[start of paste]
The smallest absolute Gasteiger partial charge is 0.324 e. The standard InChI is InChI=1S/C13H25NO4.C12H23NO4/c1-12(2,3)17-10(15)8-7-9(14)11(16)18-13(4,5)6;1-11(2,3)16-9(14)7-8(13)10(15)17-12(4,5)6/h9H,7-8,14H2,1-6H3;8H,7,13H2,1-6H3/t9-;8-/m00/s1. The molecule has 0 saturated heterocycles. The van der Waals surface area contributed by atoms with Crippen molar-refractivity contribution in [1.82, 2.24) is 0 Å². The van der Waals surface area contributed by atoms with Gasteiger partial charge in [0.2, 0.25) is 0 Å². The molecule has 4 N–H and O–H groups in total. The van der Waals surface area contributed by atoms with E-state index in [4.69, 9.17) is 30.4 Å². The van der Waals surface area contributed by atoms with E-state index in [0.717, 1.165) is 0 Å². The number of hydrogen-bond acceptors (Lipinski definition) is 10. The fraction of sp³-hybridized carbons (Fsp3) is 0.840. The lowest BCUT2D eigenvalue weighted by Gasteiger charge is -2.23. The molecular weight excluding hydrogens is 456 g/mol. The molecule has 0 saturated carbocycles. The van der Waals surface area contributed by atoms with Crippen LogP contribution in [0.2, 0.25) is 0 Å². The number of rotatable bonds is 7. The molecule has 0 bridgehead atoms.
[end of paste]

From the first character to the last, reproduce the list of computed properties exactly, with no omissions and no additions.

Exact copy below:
The smallest absolute Gasteiger partial charge is 0.324 e. The standard InChI is InChI=1S/C13H25NO4.C12H23NO4/c1-12(2,3)17-10(15)8-7-9(14)11(16)18-13(4,5)6;1-11(2,3)16-9(14)7-8(13)10(15)17-12(4,5)6/h9H,7-8,14H2,1-6H3;8H,7,13H2,1-6H3/t9-;8-/m00/s1. The molecule has 0 saturated heterocycles. The van der Waals surface area contributed by atoms with Crippen molar-refractivity contribution in [1.82, 2.24) is 0 Å². The van der Waals surface area contributed by atoms with Gasteiger partial charge in [0.2, 0.25) is 0 Å². The molecule has 4 N–H and O–H groups in total. The van der Waals surface area contributed by atoms with E-state index in [4.69, 9.17) is 30.4 Å². The van der Waals surface area contributed by atoms with E-state index in [0.717, 1.165) is 0 Å². The number of hydrogen-bond acceptors (Lipinski definition) is 10. The fraction of sp³-hybridized carbons (Fsp3) is 0.840. The lowest BCUT2D eigenvalue weighted by Gasteiger charge is -2.23. The molecular weight excluding hydrogens is 456 g/mol. The molecule has 0 saturated carbocycles. The van der Waals surface area contributed by atoms with Crippen LogP contribution in [0.2, 0.25) is 0 Å². The number of rotatable bonds is 7. The molecule has 0 bridgehead atoms.